Macquarie suggests that everyone from Twitter and AOL to Yahoo and Amazon (which recently bought Twitch, a live-streaming service) will jump on the video bandwagon in the next year or two. Instagram is another good candidate for high-value video ads. Analysts also expect Facebook to launch a competitor to YouTube in the near- to medium-term.
Facebook is in a sweet spot, whichever way you slice it. Mobile advertising, which Facebook has figured out, will grow six times as fast as desktop over the next four years. Spending on social, as a proportion of total industry ad spend, will double in the next four years. And video will account for $21 billion in ad spend by 2018, up from $9 billion today.
TV fights back
Television executives aren’t sitting idly by waiting for online firms to eat their lunch. Digital’s premise is simple: Advertise with us and we will show your ad, perfectly tailored, to the precise audience you want to reach. Television is attempting to do the same.
With digital boxes, television executives no longer need to rely on overnight figures from measurement agencies such as Nielsen or BARB. Instead, set-top boxes beam the data directly to their screens. What shows are people watching? Are they switching channels during the ad breaks? Did the 30-year-old male sports fan in an up-and-coming part of Seattle see the ad for a sports drink? (Did he go out and buy it?)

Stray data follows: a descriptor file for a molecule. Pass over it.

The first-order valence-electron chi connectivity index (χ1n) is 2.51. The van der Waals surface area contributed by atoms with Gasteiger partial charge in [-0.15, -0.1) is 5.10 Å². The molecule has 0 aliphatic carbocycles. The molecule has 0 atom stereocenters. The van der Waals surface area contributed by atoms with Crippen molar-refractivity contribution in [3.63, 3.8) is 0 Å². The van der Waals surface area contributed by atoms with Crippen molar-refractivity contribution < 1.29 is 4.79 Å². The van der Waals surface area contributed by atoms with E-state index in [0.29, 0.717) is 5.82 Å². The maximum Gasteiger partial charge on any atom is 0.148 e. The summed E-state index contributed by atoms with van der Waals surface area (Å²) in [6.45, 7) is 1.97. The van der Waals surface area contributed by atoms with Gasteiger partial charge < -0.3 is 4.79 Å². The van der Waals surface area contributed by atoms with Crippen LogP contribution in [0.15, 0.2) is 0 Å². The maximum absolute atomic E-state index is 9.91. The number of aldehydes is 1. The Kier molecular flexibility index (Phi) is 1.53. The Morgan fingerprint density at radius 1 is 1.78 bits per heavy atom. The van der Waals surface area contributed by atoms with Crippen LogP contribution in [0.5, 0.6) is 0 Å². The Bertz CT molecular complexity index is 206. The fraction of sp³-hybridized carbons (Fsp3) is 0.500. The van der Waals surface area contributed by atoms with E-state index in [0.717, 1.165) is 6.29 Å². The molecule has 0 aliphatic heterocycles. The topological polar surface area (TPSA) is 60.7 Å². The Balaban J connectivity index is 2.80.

Armed with demographic data and digital boxes, broadcasting companies are working on ways to bring the promise of online advertising to TV by targeting ads. For example, DirecTV in the US offers ads targeted by demographic. Sky, a British satellite broadcaster, goes further: It can deliver nearly 1 million different versions of the same ad, depending on whom it’s being served to.
That’s on the box itself. But TV is online too. Most major television channels in the West are now available online, whether on the web or through apps on mobile. That gives them greater reach, a wider sales pitch to advertisers, and the ability to take on web giants on their own turf. And it’s not just free channels; HBO, for example, is considering selling standalone online subscriptions.
It appears to be working: ”Omnicom [a large ad agency] is now advising clients to shift 10% to 25% of TV ad spending to digital channels,” write analysts at Macquarie. But, crucially, “much of the shift is still coming back to the traditional media companies through their own premium online content.”
The routes may differ but the destination is the same: personalised, relevant, measureable, high-value advertising. Video is a format that has worked for decades. For all of the tech industry’s innovation, it has yet to create a better way to deliver brand advertising than through the medium of passive audio-visual consumption. The internet is simply a new place for people to consume it.
Smart TVs capture data and use the internet to download content. Computers and mobile devices allow people to watch videos. The line dividing television and online is blurring before our eyes.